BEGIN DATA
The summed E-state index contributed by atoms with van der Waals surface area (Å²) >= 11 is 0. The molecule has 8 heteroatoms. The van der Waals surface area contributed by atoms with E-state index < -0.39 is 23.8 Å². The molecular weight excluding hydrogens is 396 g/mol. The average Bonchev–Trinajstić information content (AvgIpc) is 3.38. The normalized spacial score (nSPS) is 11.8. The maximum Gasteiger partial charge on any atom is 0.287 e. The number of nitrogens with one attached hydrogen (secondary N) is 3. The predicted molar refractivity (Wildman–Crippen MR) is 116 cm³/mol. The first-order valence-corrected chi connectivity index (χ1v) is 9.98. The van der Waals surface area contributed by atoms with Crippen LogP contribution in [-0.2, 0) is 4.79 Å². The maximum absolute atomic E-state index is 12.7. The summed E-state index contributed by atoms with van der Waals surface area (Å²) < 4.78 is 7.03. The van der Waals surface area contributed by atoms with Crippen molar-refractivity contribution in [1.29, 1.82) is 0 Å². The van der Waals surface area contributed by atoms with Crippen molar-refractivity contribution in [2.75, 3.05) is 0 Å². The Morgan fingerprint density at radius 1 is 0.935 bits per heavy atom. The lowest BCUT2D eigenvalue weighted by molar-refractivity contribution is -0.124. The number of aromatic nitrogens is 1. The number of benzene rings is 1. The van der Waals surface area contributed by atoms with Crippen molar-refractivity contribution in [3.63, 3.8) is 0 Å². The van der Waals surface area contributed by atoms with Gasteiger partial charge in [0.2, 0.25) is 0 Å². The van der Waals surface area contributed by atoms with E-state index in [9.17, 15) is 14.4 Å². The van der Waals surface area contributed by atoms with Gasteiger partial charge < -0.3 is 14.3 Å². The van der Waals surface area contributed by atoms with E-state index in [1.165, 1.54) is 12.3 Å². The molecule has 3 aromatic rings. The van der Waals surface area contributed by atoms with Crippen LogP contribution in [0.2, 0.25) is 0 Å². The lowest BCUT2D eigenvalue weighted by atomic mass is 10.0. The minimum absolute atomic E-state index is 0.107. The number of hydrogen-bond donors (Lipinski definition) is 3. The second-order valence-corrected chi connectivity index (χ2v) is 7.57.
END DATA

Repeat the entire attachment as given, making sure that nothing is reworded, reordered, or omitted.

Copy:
The summed E-state index contributed by atoms with van der Waals surface area (Å²) >= 11 is 0. The molecule has 8 heteroatoms. The van der Waals surface area contributed by atoms with E-state index < -0.39 is 23.8 Å². The molecular weight excluding hydrogens is 396 g/mol. The average Bonchev–Trinajstić information content (AvgIpc) is 3.38. The normalized spacial score (nSPS) is 11.8. The maximum Gasteiger partial charge on any atom is 0.287 e. The number of nitrogens with one attached hydrogen (secondary N) is 3. The predicted molar refractivity (Wildman–Crippen MR) is 116 cm³/mol. The first-order valence-corrected chi connectivity index (χ1v) is 9.98. The van der Waals surface area contributed by atoms with Crippen LogP contribution in [-0.2, 0) is 4.79 Å². The maximum absolute atomic E-state index is 12.7. The summed E-state index contributed by atoms with van der Waals surface area (Å²) < 4.78 is 7.03. The van der Waals surface area contributed by atoms with Crippen molar-refractivity contribution in [1.29, 1.82) is 0 Å². The van der Waals surface area contributed by atoms with Crippen molar-refractivity contribution in [2.75, 3.05) is 0 Å². The Morgan fingerprint density at radius 1 is 0.935 bits per heavy atom. The lowest BCUT2D eigenvalue weighted by molar-refractivity contribution is -0.124. The number of aromatic nitrogens is 1. The number of benzene rings is 1. The van der Waals surface area contributed by atoms with Crippen molar-refractivity contribution in [3.63, 3.8) is 0 Å². The van der Waals surface area contributed by atoms with Gasteiger partial charge in [0.2, 0.25) is 0 Å². The van der Waals surface area contributed by atoms with E-state index in [9.17, 15) is 14.4 Å². The van der Waals surface area contributed by atoms with Gasteiger partial charge < -0.3 is 14.3 Å². The van der Waals surface area contributed by atoms with E-state index in [1.165, 1.54) is 12.3 Å². The molecule has 3 aromatic rings. The van der Waals surface area contributed by atoms with Crippen LogP contribution in [0.2, 0.25) is 0 Å². The lowest BCUT2D eigenvalue weighted by atomic mass is 10.0. The minimum absolute atomic E-state index is 0.107. The number of hydrogen-bond donors (Lipinski definition) is 3. The second-order valence-corrected chi connectivity index (χ2v) is 7.57.